When it comes to credibility, 'W.D.' rules supreme

Of all the cases in court, there are likely none more difficult than when the only evidence is one person's claim something bad happened, countered by someone else's denial.

Left with only one person's word pitted against another, how is a judge supposed to reach a conclusion? How are we to know who is telling the truth when two (or more) people each swear to tell the truth, yet offer different versions of events?

Well, surprise, surprise, the law believes it has this figured out. There is a system, an analytical method judges are told to use when they ponder witnesses' credibility.

Kick around a courtroom long enough and you will inevitably hear lawyers and judges talk about "W.D.," a reference to a legal decision handed down by the Supreme Court of Canada in 1991.

The high court's decision in that case set out a process judges must follow in cases when one person points the finger and someone else scoffs in denial.

To start with, judges cannot simply prefer one story over another. In other words, they can't point at the parties and say, "I have a hunch. I believe you, and not you, and therefore you are guilty."

Instead, judges must consider what an accused person tells the court. If they decide it's believable, the individual must be found not guilty. It does not matter after that how believable or honest the complainant was or seems, or how nasty their allegations might be. If judges accept the accused person's tale, they must acquit.

Even if they don't believe the accused but their story raises a doubt, judges must still acquit, the Supreme Court of Canada has said.

The last thing judges must do, even if they have determined an accused person is a bald-faced liar and don't believe a word they say, is be sure the Crown's evidence - the version of events offered by the complainant - is strong enough to prove an accused person is guilty.

So how does it work in practice? We got a glimpse this week when provincial court judge Sheri Donegan acquitted a father of uttering threats, assault and dangerous driving.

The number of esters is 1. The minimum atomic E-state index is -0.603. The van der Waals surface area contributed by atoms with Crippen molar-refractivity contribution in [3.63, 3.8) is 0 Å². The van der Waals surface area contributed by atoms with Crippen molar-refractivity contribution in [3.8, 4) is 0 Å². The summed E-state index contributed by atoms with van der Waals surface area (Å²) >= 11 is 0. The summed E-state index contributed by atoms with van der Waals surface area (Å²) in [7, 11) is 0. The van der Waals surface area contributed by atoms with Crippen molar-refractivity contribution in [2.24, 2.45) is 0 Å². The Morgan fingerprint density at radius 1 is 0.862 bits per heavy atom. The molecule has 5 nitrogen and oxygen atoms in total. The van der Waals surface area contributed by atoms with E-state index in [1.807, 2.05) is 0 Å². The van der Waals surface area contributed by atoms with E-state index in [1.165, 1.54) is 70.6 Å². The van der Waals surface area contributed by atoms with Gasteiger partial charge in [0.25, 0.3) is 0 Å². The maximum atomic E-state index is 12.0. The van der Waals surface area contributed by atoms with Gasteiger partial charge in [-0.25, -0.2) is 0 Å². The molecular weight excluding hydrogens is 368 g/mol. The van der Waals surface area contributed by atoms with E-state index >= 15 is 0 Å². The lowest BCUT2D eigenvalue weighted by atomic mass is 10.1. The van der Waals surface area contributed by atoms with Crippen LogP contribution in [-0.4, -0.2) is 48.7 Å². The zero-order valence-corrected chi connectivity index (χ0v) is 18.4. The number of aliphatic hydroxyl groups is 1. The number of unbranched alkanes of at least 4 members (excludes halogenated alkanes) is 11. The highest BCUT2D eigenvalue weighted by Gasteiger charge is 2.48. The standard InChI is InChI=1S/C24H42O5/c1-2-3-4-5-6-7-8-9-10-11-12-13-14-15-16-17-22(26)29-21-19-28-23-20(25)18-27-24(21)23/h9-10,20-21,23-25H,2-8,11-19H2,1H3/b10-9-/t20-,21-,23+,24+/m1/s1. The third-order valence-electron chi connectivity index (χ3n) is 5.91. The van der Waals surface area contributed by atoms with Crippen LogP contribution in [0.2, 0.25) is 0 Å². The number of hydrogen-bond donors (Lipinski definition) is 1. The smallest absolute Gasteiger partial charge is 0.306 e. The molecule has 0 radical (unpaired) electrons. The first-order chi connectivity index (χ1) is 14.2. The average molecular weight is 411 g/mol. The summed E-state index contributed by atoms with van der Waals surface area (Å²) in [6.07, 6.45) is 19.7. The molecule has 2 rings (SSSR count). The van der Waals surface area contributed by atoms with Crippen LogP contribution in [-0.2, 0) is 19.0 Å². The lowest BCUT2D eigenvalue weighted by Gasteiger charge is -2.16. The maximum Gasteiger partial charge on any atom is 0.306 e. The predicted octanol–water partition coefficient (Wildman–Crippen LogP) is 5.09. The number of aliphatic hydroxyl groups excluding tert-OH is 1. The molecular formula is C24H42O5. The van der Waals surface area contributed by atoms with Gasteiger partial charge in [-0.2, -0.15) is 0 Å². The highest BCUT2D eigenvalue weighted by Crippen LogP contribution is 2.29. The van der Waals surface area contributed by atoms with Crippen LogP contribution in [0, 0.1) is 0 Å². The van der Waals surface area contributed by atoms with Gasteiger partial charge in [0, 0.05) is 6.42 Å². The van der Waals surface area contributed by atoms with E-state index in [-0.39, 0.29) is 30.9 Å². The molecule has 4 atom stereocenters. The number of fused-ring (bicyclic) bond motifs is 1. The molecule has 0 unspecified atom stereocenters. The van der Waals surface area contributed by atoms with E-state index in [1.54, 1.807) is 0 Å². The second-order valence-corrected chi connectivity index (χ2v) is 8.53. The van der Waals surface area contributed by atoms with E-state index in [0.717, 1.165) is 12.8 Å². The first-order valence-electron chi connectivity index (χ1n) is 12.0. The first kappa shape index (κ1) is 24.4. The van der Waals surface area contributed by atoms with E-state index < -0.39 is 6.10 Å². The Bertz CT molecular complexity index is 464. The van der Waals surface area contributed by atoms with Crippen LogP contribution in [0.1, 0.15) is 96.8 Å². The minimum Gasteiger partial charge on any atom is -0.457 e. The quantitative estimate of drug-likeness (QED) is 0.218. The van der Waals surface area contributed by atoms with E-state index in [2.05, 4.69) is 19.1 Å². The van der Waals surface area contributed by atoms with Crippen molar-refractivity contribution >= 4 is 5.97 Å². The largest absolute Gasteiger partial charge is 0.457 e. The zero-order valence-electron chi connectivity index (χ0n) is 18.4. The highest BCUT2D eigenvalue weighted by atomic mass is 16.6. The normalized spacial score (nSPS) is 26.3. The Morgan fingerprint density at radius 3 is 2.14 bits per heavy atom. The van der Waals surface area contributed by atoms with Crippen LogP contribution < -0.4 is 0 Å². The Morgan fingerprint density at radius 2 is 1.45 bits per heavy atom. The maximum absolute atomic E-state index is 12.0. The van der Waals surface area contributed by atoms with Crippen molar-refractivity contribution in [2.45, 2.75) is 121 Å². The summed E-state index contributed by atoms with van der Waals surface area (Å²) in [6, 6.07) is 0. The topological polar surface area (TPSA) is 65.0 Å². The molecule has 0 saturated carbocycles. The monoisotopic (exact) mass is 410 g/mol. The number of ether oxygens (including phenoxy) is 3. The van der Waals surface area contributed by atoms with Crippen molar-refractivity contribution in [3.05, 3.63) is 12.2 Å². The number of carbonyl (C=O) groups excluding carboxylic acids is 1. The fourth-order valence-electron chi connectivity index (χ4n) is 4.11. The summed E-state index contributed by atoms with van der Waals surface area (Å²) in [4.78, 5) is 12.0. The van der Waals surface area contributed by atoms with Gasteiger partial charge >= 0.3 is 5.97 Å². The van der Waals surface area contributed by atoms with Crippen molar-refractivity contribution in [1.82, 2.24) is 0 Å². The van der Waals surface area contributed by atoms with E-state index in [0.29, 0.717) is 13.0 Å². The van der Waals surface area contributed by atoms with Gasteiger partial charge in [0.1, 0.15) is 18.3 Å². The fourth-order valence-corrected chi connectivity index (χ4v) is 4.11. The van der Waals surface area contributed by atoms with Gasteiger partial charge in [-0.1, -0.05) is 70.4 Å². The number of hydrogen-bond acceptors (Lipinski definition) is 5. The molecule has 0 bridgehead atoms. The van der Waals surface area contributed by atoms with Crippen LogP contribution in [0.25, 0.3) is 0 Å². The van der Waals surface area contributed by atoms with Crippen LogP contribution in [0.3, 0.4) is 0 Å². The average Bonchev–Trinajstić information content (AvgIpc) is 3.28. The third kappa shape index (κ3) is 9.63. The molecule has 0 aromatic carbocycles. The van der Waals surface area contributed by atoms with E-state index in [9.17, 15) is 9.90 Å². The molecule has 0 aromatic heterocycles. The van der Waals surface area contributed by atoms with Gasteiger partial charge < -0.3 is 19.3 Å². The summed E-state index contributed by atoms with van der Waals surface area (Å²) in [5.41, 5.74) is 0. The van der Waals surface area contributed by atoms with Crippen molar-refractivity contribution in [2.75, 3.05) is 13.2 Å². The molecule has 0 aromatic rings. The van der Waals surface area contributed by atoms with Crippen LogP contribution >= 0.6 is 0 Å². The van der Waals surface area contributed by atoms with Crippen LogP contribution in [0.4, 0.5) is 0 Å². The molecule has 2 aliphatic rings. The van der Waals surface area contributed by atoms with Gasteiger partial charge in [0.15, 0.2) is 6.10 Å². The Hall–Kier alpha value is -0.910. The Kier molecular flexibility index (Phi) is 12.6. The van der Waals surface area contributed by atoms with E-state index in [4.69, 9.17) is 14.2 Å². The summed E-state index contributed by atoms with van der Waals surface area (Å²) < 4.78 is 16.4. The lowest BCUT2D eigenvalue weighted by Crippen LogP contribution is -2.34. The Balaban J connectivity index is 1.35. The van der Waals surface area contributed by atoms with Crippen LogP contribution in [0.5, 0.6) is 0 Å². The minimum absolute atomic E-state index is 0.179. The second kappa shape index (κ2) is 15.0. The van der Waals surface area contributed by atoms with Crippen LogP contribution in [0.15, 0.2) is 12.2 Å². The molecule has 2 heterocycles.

David Frank Vasil was charged after he angrily confronted a number of Grade 10 bullies at a Sahali bus stop. He believed the teens had been picking on his son.

Six teens called by the Crown told their stories in court, saying Vasil threatened them. One defence witness, another father and one of Vasil's friends, said different.

Judge Donegan said she believed that defence witness and as a result, Vasil was acquitted.

On the surface, it might have seemed this kind of case would have been a Crown slam dunk. Six witnesses against one. Wow. But the law is clear on this one - trials are not a numbers game. More witnesses do not equal better chance of success.

Back to W.D.

Judge Donegan ruled the father who testified for the defence was forthright, honest and fair. The man said he did not see an assault, hear threats or see Vasil drive dangerously. The judge believed what he had to say. As a result, Vasil was acquitted.

There was no reason for the judge to say more, although Donegan did go on to add the testimony of the teens was inconsistent and varied wildly and would not have been strong enough to prove the charges in any event.

Is this kind of approach right? Well, until we develop the perfect lie detector - a machine so infallible no witness can escape its piercing gaze - it will have to be because at its heart, W.D. serves one of the most powerful tenets of Canadian justice.

We are all innocent until proved to be guilty, and accused individuals always get the benefit of legal doubt.

Robert Koopmans covers the courts and legal issues for The Daily News. He can be reached at 250-372-2331, or by e-mail at rkoopmans@kamloopsnews.ca.

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